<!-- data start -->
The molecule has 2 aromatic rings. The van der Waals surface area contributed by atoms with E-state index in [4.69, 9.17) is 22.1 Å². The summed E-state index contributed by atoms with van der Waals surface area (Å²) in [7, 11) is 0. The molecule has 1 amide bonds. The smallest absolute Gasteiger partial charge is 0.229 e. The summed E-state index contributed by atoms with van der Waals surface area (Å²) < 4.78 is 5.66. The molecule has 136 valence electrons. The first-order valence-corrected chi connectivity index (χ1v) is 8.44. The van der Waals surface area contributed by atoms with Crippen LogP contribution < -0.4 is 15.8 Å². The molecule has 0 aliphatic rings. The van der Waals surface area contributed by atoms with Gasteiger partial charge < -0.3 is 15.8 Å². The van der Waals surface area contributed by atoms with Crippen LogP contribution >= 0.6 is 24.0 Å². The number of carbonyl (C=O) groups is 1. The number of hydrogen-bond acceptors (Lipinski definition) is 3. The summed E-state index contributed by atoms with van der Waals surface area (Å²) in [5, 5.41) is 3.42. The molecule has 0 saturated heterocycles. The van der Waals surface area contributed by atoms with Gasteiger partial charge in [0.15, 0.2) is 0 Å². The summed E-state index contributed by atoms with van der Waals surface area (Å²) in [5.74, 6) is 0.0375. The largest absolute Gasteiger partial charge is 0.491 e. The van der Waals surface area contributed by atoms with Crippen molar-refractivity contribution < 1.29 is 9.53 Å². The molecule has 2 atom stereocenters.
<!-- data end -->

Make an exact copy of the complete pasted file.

The molecule has 2 aromatic rings. The van der Waals surface area contributed by atoms with E-state index in [4.69, 9.17) is 22.1 Å². The summed E-state index contributed by atoms with van der Waals surface area (Å²) in [7, 11) is 0. The molecule has 1 amide bonds. The smallest absolute Gasteiger partial charge is 0.229 e. The summed E-state index contributed by atoms with van der Waals surface area (Å²) < 4.78 is 5.66. The molecule has 136 valence electrons. The first-order valence-corrected chi connectivity index (χ1v) is 8.44. The van der Waals surface area contributed by atoms with Crippen LogP contribution < -0.4 is 15.8 Å². The molecule has 0 aliphatic rings. The van der Waals surface area contributed by atoms with Gasteiger partial charge < -0.3 is 15.8 Å². The van der Waals surface area contributed by atoms with Crippen LogP contribution >= 0.6 is 24.0 Å². The number of carbonyl (C=O) groups is 1. The number of hydrogen-bond acceptors (Lipinski definition) is 3. The summed E-state index contributed by atoms with van der Waals surface area (Å²) in [5, 5.41) is 3.42. The molecule has 0 saturated heterocycles. The van der Waals surface area contributed by atoms with Gasteiger partial charge in [0.15, 0.2) is 0 Å². The summed E-state index contributed by atoms with van der Waals surface area (Å²) in [5.74, 6) is 0.0375. The largest absolute Gasteiger partial charge is 0.491 e. The van der Waals surface area contributed by atoms with Crippen molar-refractivity contribution < 1.29 is 9.53 Å². The molecule has 2 atom stereocenters.